However, it has now emerged that behind the scenes discussions mean that only vans in the 2.4 -3.5 tonne weight category that operate across country borders, for example between Northern Ireland and the Republic of Ireland and the UK and France, will be impacted.
The plan for tachographs to be fitted to be fitted to vans between 2.4 and 3.5 tonnes was floated in May last year when the European Union published the second draft of its so-called ‘Mobility Package’.
Since then there have been rounds of discussions between European Parliament members and member states on the proposal. During those meetings there was, it has emerged, support for a suggestion that if a van remained within the national border where it was registered, for example the UK with no journeys taking place in another country, no tachograph would be required.
Discussions on the initiative continue with major issues still to be resolved, but Sarah Laouadi, European policy manager at the Freight Transport Association, told Buzz that she anticipated that the final legislation would only apply to vans that travelled across borders.
In that case fleet operators would, for example, not only have to fit vans in the 2.4-3.5-tonne category with tachographs, but would also have to obtain an Operator Licence as is the case for businesses operating vehicles above 3.5 tonnes.
Ms Laouadi said: “I expect agreement on most aspects of the ‘Mobility Package’, including tachographs in vans, to be reached early in 2020 and the legislation to be implemented later next year.”
Although the UK is due to leave the European Union there will be a transition period that could extend as long as 2022. The UK Government has indicated that all European Union law – both existing and that introduced during the transition period – will be transferred into UK law.
Furthermore, following the transition period the European Union will require that, in the case of the UK commercial vehicle sector, it is compliant with all regulations to access the market. Consequently, UK registered 2.4-3.5-tonne vans that are driven across national borders into European Union member states will have to be equipped with tachographs.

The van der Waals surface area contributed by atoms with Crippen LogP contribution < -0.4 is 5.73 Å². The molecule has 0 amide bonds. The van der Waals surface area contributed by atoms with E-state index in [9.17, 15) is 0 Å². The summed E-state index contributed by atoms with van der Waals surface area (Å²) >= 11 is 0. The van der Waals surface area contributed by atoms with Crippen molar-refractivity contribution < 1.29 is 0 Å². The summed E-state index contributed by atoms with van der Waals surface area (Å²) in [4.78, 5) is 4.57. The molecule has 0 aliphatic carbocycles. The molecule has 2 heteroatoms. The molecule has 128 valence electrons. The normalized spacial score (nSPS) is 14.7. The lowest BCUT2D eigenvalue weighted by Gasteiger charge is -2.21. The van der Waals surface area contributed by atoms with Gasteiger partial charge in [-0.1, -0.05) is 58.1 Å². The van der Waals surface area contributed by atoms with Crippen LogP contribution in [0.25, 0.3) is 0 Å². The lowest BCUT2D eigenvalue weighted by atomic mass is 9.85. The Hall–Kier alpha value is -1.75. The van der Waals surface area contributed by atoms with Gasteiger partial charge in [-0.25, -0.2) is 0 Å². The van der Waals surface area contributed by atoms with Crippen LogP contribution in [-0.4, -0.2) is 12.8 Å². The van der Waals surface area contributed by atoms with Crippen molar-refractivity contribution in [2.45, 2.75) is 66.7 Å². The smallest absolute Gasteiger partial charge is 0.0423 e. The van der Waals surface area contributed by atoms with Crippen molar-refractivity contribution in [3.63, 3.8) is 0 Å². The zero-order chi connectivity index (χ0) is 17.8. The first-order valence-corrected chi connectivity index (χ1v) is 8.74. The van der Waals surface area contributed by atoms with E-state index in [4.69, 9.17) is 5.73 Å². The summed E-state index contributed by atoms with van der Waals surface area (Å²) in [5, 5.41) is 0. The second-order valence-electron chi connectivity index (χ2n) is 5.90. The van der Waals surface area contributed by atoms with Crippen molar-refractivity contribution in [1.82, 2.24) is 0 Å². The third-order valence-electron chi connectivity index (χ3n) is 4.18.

The European Union’s timetable for implementation of the ‘Mobility Package’ would appear to have slipped as it was due for introduction in 2019.
When the idea first emerged of tachographs being fitted to the heaviest vans, in the same way that all HGVs are required to be fitted with the technology, the FTA called the measure “an unfair and excessive exercise in red tape”.
When the plan was first mooted, James Hookham, deputy CEO of the FTA, said the proposal would have a serious impact on the working lives of those using Britain’s four million vans in their daily business:
He said: “Forgetting the cost implications of tachograph installation for so many hard-working British businesses, the introduction of this equipment in the van sector would be pointless and time consuming. Will small business really have the time and ability to analyse the necessary data and plan their work around so many new working time rules? Would governments have the resources to enforce the move? The proposal is simply unenforceable, and a case of MEPs making bad decisions on the fly.”
Van operators, said the FTA, were already facing increasing pressure with the introduction of Clean Air Zones in London and potentially in other to towns and cities nationwide and a requirement to update their vehicles to the newest Euro6 emission standard or face paying an charge to enter an area covered by a Zone.
Mr Hookham continued: “Vans are now central to our daily lives, with next day deliveries a given for households and business. Introducing a pointless measure like tachographs for van operators will not benefit small and medium sized businesses but strangle them with red tape, at a time when they should be being encouraged to flourish and expand.”
The ‘Mobility Package’, called ‘Europe on the Move’ was first presented in May 2017. It included a wide-ranging set of initiatives designed to make roads safer and improve air quality. The initial eight measures were subsequently added to with one of those being in the fitment of tachographs in vans between 2.4 and 3.5 tonnes.